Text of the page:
Chocolate Milk in Nicaragua

After eating lunch in the Rivas Market we walked through more of the market maze in search of handmade jewlery or trinkets. We really wanted to see what products the Nicaraguan people make rather than the usual “Made in China” products that we are used to. After three long hours of searching Chuckie could tell we were getting pretty tired and dehydrated from the heat. 

So he took us to his favorite spots in the market that consisted of three chairs behind a lady making a variety of drinks. Chuckie ordered us a drink called Cacao Leche which directly translates to Chocolate Milk. This drink, however, was not the same chocolate milk I grew up with in the States. This was pure natural chocolate milk the way it was suppose to be made. Nothing but milk from a cow  (literally the cow down the road), cacao beans (the beans that make pure chocolate), along with a sprinkle of sugar and some homemade ice (homemade meaning a bag was filled up with water, frozen and then chunks were chopped up with a hammer). 

The nice lady threw it all together, stirred it up and then… Bam! An ice cold energizing chocolate milk. It wasn’t creamy or extra sweet but as I was chugging it, I kept wondering if this drink is what chocolate milk is really supposed to taste like. Was this how it originally tasted before getting mass produced, sugared up and processed for a quick, easy make-at-home drink? 

To compliment it we had a Torta cake. This was a very simple, sweet and dense baked good. It was the perfect compliment to our reenergizing beverage. This snack really made me think about where the concept of some of my favorite processed foods came from. Other examples of natural snacks turned processed snacks are the types of foods I want to try.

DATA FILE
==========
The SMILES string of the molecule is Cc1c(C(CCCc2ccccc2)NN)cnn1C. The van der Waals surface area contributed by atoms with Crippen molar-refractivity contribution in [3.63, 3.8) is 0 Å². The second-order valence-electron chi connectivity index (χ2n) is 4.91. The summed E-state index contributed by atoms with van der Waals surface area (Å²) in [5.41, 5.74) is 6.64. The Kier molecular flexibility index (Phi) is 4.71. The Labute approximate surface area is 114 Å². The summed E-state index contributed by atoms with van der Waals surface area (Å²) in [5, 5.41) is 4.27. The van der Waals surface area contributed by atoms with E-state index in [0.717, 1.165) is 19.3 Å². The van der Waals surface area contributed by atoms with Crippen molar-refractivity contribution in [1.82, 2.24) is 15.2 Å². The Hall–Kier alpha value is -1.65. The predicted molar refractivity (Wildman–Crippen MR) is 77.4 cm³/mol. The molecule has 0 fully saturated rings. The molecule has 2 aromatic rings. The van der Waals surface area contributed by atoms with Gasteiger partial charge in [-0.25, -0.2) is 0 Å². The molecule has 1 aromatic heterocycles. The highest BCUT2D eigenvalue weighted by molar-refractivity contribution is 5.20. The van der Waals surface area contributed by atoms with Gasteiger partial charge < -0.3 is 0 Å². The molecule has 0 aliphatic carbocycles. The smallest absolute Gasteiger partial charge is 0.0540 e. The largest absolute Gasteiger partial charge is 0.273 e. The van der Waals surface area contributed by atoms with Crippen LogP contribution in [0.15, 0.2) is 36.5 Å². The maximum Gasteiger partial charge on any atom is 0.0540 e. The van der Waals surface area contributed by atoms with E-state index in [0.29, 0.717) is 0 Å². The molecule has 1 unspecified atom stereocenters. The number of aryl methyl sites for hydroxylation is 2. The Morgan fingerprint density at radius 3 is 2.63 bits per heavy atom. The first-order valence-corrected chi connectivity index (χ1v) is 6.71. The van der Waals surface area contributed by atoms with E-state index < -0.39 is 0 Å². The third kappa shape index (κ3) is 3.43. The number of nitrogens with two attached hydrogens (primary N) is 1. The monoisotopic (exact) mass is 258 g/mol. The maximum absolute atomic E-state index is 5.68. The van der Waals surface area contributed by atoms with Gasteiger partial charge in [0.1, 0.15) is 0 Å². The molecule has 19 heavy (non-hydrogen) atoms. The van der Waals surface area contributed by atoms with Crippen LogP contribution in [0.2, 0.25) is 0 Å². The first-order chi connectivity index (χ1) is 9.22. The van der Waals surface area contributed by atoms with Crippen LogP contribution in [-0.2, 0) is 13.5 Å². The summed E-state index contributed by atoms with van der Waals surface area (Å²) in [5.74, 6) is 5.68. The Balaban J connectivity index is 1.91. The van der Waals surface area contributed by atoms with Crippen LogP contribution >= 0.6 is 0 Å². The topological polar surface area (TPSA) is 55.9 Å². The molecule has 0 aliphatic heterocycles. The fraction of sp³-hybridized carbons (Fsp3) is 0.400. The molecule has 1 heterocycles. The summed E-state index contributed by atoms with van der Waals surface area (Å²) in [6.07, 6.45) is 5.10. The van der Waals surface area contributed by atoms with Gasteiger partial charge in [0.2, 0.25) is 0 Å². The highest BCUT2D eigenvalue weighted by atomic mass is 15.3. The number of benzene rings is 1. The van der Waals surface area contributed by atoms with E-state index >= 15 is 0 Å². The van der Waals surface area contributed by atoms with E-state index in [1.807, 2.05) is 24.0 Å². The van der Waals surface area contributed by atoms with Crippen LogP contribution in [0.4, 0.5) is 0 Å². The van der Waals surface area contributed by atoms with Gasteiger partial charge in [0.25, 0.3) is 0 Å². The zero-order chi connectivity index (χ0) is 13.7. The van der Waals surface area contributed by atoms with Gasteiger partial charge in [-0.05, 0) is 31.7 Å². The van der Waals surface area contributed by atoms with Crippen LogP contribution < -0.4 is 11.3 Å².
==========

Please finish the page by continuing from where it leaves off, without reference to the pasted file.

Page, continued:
Overall our trip to Rivas taught us a lot about the what to look for, what to expect, how to negotiate prices and how to navigate our way around larger markets in Nicaragua. Unfortunately, Quinn didn’t find her handmade goods she was looking for. However, we now know that if we’re looking for really cheap secondhand clothing, Rivas is the closest place for us to go. We are looking forward to exploring other markets and sharing our journeys with you.

3 responses to “Chocolate Milk in Nicaragua

  1. My wife and I are looking after a friends lodge in Laguna de Apoyo this month. All of the Nicaraguan made products are from the Pueblos Blancos towns around the rim of the volcano. We have 5 extra bedrooms if you wanted to come for an adventure.Cheers,Gord

  2. Hey Gord, Thank you so much for the invitation. We feel like we practically know you and your wife from following your blog and we would love the opportunity to meet you both. Let's work out the details via email and make it happen. Our email is We both look forward to hearing from you!All the best, Jon & Quinn

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